production centers

The Galilee has always occupied a central place in the cultivation of the olive oil and the production of its oil, as testified, for example, by Joseph ben Matthew: "The Galilee - a land abounding in oil" (Lachmoth 176; S/M 24 Ma XNUMX), and in the sources of the Sages: "Judah praised herself for her wheat and Galilee for her olives" (Talmud Babili, Sanhedrin XNUMX p. XNUMX; Midrash Tanaim (Hoffman edition, p. XNUMX). The midrash for the blessing of the tribe of Asher - "and dipped his feet in the oil" (Deuteronomy XNUMX:XNUMX) states that "the land of Asher Pulls oil like a spring" (Seferi Devarim, Kamach, p. XNUMX). The expression "pulls" can be attributed to a double meaning. One - sloping like water and the other - the channel for the oil to flow from the initial squeeze into the basin.

The Galilee, which was heavily populated after the revolt of Ben Kuseva, while the center in Yavne and its neighboring settlements migrated north, and became the important economic pillar of the Land of Israel economy, gave special meaning to the sources of sages attesting to his name, such as the following Tosefta: "The Mosk has its olives in the Upper Galilee and the future will bring them down to the Lower Galilee" (Tosefta Taharot 4:XNUMX).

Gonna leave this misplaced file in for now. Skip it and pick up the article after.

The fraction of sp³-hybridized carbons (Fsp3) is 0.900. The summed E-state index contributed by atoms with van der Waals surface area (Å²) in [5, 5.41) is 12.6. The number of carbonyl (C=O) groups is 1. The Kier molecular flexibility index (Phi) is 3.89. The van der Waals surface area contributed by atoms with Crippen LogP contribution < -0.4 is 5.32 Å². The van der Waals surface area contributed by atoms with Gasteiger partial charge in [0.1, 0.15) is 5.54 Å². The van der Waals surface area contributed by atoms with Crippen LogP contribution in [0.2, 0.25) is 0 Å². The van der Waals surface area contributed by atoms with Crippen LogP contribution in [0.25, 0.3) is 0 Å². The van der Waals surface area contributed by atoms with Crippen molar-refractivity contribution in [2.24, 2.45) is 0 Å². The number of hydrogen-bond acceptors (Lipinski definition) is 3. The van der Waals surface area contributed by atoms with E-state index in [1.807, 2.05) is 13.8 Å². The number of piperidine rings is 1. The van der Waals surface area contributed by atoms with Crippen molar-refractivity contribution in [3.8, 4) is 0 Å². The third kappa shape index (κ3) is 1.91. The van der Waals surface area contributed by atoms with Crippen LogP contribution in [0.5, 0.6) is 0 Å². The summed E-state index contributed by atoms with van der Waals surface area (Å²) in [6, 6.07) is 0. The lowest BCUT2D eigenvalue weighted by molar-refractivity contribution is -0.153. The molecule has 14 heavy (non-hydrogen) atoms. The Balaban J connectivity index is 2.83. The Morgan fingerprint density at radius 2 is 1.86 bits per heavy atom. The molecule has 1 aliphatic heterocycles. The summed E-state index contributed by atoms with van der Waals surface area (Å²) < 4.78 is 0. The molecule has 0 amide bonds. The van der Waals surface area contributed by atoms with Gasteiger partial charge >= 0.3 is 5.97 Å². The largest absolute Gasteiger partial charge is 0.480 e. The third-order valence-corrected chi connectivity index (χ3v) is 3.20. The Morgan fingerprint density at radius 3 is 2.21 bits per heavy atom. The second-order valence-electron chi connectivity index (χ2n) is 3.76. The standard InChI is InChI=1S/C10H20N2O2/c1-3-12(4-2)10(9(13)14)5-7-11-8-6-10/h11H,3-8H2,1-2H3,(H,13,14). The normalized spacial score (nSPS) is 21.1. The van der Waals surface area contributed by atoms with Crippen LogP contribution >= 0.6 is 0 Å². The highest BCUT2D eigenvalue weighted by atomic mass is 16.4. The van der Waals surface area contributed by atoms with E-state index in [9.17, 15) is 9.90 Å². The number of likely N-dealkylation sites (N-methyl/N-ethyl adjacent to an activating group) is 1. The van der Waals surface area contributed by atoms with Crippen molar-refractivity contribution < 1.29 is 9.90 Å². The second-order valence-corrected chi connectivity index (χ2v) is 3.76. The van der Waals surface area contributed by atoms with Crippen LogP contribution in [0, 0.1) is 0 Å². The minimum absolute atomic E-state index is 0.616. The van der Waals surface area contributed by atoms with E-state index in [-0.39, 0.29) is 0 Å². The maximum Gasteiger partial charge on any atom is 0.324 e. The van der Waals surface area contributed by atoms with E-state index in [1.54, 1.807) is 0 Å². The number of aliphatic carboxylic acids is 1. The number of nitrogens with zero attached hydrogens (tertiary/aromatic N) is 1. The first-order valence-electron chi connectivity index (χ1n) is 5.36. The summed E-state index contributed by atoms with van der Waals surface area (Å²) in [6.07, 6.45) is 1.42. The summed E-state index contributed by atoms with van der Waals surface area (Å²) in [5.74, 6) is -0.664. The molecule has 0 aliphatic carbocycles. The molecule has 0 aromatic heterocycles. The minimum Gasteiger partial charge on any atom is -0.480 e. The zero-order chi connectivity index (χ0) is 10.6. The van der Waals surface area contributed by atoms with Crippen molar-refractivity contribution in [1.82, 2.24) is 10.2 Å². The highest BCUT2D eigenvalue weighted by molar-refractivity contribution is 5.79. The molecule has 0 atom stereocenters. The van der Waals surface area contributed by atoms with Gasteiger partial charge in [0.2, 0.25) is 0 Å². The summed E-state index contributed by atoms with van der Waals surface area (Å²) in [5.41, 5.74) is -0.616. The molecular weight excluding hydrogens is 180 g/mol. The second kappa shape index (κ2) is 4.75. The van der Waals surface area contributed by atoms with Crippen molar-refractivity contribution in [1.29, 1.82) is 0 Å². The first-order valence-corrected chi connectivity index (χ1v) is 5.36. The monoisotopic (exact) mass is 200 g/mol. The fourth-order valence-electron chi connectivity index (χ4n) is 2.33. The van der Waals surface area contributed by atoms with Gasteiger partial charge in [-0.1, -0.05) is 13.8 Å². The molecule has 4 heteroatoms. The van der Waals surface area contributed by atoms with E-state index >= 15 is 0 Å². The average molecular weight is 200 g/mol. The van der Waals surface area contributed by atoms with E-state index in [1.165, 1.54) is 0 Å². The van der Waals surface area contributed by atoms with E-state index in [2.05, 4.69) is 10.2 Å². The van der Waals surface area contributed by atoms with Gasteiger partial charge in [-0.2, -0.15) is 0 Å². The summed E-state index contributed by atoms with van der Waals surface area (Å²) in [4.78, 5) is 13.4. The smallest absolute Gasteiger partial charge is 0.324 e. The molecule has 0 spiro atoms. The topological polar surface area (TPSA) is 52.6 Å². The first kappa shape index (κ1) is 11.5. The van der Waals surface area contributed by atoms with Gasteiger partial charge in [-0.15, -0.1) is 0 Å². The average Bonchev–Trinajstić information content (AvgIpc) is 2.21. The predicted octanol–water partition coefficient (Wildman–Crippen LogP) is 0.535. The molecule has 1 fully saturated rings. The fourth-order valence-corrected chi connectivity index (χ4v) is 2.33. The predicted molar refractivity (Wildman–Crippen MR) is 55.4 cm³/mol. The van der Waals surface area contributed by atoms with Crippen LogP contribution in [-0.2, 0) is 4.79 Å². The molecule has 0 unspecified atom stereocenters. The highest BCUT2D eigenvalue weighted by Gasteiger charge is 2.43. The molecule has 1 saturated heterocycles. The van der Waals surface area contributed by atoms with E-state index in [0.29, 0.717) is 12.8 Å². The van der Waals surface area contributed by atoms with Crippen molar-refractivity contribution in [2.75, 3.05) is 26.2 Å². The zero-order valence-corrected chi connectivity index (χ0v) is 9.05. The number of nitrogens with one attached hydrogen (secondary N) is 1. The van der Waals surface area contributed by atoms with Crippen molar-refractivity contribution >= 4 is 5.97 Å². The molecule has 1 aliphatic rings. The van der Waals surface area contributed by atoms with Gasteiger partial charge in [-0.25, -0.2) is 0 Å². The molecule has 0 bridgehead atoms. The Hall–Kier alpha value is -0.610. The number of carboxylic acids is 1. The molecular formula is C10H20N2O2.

And here I would like to make an embryonic, somewhat primitive comment, which I will develop into a new article - the destruction of the Second Temple and with it the temple led to the growth of the center in Yavneh, one that lasted until the rebellion of Ben Kusaba (at which time an attempt was made, at least virtually, to renew the temple at the initiative of Shimon ben Kusaba and perhaps even the renewal of the monarchy under the leadership of Ben Kusva, as may be implied in one of his coins - a silver dinar with an olive tree branch and a jug/jug of oil to denote the anointing of kings as was customary in the biblical period. And in this context it is interesting to mention Ben Kusva's boasting as if he was the Messiah The mikvah, as well as the well-known quotation, from the Jerusalem Talmud: "Rabbi Akiva, my father-in-law (when he saw) Bar Khozava, he said: It is a law (this is) Malka Mashia..." (Teaniot chapter XNUMX, XNUMX p. XNUMX). In any case, From that time there was a settlement collapse in the south on the one hand and a settlement flourishing in the north on the other. No factor that could fill the place of the lack of the temple, one that was a very serious consumer of oil, when the presidential leadership, the Sanhedrin could not obviously fill this lack. The place of the temple was occupied to a certain extent The synagogues that were built in the Galilee, and these were not such a significant consumer of oil, unlike the Jerusalem Temple, so why and why was the Galilee blessed with its olives from this and its oils from that? There is no doubt that the local consumption increased due to the population in question on the one hand and due to the satisfaction of the oil needs of the post-Hellenistic population on the other hand, such as the multiple use of oil in sports-gymnasium activities in the cities of the polis in the Galilee.